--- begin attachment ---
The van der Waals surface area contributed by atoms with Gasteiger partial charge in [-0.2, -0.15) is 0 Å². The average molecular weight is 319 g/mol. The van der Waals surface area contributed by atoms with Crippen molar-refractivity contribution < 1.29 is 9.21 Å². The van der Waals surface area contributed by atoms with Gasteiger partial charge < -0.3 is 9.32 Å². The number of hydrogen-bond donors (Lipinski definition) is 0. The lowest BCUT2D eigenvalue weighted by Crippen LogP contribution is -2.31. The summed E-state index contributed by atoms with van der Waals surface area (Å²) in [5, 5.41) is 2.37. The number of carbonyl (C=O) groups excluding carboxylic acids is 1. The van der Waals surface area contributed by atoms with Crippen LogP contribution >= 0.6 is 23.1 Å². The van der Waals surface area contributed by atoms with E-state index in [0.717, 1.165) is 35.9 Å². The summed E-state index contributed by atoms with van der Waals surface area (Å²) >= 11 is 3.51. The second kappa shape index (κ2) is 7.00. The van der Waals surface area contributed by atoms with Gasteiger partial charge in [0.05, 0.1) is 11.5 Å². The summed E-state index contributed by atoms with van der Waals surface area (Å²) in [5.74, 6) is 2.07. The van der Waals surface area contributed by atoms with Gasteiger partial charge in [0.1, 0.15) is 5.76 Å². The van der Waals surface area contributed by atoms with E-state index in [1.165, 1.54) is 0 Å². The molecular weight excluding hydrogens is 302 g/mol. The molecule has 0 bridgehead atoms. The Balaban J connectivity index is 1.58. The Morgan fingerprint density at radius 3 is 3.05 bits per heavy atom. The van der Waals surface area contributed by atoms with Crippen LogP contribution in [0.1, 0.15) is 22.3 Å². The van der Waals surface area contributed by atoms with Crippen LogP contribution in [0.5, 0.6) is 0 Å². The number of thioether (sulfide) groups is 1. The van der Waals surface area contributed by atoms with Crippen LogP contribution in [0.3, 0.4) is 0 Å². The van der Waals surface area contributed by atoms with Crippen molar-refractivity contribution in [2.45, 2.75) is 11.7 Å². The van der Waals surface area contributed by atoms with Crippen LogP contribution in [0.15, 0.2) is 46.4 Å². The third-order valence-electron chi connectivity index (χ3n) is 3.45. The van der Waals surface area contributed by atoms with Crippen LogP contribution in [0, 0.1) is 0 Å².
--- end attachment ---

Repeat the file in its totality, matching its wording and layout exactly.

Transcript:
The van der Waals surface area contributed by atoms with Gasteiger partial charge in [-0.2, -0.15) is 0 Å². The average molecular weight is 319 g/mol. The van der Waals surface area contributed by atoms with Crippen molar-refractivity contribution < 1.29 is 9.21 Å². The van der Waals surface area contributed by atoms with Gasteiger partial charge < -0.3 is 9.32 Å². The number of hydrogen-bond donors (Lipinski definition) is 0. The lowest BCUT2D eigenvalue weighted by Crippen LogP contribution is -2.31. The summed E-state index contributed by atoms with van der Waals surface area (Å²) in [5, 5.41) is 2.37. The number of carbonyl (C=O) groups excluding carboxylic acids is 1. The van der Waals surface area contributed by atoms with Crippen LogP contribution >= 0.6 is 23.1 Å². The van der Waals surface area contributed by atoms with E-state index in [0.717, 1.165) is 35.9 Å². The summed E-state index contributed by atoms with van der Waals surface area (Å²) >= 11 is 3.51. The second kappa shape index (κ2) is 7.00. The van der Waals surface area contributed by atoms with Gasteiger partial charge in [0.05, 0.1) is 11.5 Å². The summed E-state index contributed by atoms with van der Waals surface area (Å²) in [5.74, 6) is 2.07. The van der Waals surface area contributed by atoms with Gasteiger partial charge in [0.1, 0.15) is 5.76 Å². The van der Waals surface area contributed by atoms with E-state index in [1.165, 1.54) is 0 Å². The molecular weight excluding hydrogens is 302 g/mol. The molecule has 0 bridgehead atoms. The Balaban J connectivity index is 1.58. The Morgan fingerprint density at radius 3 is 3.05 bits per heavy atom. The van der Waals surface area contributed by atoms with Crippen LogP contribution in [0.1, 0.15) is 22.3 Å². The van der Waals surface area contributed by atoms with Crippen LogP contribution in [0.5, 0.6) is 0 Å². The number of thioether (sulfide) groups is 1. The van der Waals surface area contributed by atoms with Crippen LogP contribution in [0.3, 0.4) is 0 Å². The van der Waals surface area contributed by atoms with Crippen molar-refractivity contribution in [2.45, 2.75) is 11.7 Å². The van der Waals surface area contributed by atoms with Crippen LogP contribution in [0.15, 0.2) is 46.4 Å². The third-order valence-electron chi connectivity index (χ3n) is 3.45. The van der Waals surface area contributed by atoms with Crippen LogP contribution in [0, 0.1) is 0 Å².